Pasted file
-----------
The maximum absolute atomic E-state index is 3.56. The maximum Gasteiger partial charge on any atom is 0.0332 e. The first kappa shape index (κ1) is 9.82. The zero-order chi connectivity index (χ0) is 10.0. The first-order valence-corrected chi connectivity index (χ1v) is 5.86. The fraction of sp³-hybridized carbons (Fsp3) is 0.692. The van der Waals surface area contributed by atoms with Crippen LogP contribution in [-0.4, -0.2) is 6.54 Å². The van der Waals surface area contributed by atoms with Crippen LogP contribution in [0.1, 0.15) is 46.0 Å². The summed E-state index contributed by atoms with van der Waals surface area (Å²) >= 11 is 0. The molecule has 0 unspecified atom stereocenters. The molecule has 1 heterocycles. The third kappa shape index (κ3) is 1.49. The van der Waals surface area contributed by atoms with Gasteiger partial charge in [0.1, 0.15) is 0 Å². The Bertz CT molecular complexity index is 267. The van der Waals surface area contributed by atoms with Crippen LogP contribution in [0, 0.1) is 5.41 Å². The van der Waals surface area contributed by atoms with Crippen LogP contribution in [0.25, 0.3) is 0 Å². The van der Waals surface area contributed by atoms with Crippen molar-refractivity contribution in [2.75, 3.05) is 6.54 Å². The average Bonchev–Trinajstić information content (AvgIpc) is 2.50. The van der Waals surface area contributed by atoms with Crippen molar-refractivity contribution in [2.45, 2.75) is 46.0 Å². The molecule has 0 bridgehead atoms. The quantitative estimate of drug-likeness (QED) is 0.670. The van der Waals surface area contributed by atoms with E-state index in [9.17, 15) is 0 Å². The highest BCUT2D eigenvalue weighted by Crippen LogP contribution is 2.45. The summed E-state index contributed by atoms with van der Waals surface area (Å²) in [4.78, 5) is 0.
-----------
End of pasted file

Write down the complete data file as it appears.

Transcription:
The maximum absolute atomic E-state index is 3.56. The maximum Gasteiger partial charge on any atom is 0.0332 e. The first kappa shape index (κ1) is 9.82. The zero-order chi connectivity index (χ0) is 10.0. The first-order valence-corrected chi connectivity index (χ1v) is 5.86. The fraction of sp³-hybridized carbons (Fsp3) is 0.692. The van der Waals surface area contributed by atoms with Crippen LogP contribution in [-0.4, -0.2) is 6.54 Å². The van der Waals surface area contributed by atoms with Crippen LogP contribution in [0.1, 0.15) is 46.0 Å². The summed E-state index contributed by atoms with van der Waals surface area (Å²) >= 11 is 0. The molecule has 0 unspecified atom stereocenters. The molecule has 1 heterocycles. The third kappa shape index (κ3) is 1.49. The van der Waals surface area contributed by atoms with Gasteiger partial charge in [0.1, 0.15) is 0 Å². The Bertz CT molecular complexity index is 267. The van der Waals surface area contributed by atoms with Crippen LogP contribution in [0, 0.1) is 5.41 Å². The van der Waals surface area contributed by atoms with Crippen LogP contribution in [0.25, 0.3) is 0 Å². The van der Waals surface area contributed by atoms with Crippen molar-refractivity contribution in [2.75, 3.05) is 6.54 Å². The average Bonchev–Trinajstić information content (AvgIpc) is 2.50. The van der Waals surface area contributed by atoms with Crippen molar-refractivity contribution in [2.45, 2.75) is 46.0 Å². The molecule has 0 bridgehead atoms. The quantitative estimate of drug-likeness (QED) is 0.670. The van der Waals surface area contributed by atoms with E-state index in [9.17, 15) is 0 Å². The highest BCUT2D eigenvalue weighted by Crippen LogP contribution is 2.45. The summed E-state index contributed by atoms with van der Waals surface area (Å²) in [4.78, 5) is 0.